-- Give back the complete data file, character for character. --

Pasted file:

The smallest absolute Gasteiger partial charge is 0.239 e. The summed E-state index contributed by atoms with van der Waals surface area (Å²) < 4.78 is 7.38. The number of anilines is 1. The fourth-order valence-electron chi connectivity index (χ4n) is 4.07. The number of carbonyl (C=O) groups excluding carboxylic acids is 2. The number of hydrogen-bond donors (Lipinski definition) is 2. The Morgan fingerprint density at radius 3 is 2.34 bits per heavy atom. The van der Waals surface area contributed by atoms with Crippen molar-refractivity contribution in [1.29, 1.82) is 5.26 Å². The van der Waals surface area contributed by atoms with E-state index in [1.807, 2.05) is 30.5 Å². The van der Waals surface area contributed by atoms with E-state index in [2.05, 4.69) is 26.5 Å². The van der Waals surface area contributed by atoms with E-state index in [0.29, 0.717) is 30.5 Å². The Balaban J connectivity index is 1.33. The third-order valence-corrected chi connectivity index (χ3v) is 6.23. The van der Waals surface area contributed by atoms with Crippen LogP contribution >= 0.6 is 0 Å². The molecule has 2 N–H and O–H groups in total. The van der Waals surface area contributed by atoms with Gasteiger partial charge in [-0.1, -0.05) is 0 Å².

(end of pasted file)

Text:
The smallest absolute Gasteiger partial charge is 0.239 e. The summed E-state index contributed by atoms with van der Waals surface area (Å²) < 4.78 is 7.38. The number of anilines is 1. The fourth-order valence-electron chi connectivity index (χ4n) is 4.07. The number of carbonyl (C=O) groups excluding carboxylic acids is 2. The number of hydrogen-bond donors (Lipinski definition) is 2. The Morgan fingerprint density at radius 3 is 2.34 bits per heavy atom. The van der Waals surface area contributed by atoms with Crippen molar-refractivity contribution in [1.29, 1.82) is 5.26 Å². The van der Waals surface area contributed by atoms with E-state index in [1.807, 2.05) is 30.5 Å². The van der Waals surface area contributed by atoms with E-state index in [2.05, 4.69) is 26.5 Å². The van der Waals surface area contributed by atoms with E-state index in [0.29, 0.717) is 30.5 Å². The Balaban J connectivity index is 1.33. The third-order valence-corrected chi connectivity index (χ3v) is 6.23. The van der Waals surface area contributed by atoms with Crippen LogP contribution >= 0.6 is 0 Å². The molecule has 2 N–H and O–H groups in total. The van der Waals surface area contributed by atoms with Gasteiger partial charge in [-0.1, -0.05) is 0 Å².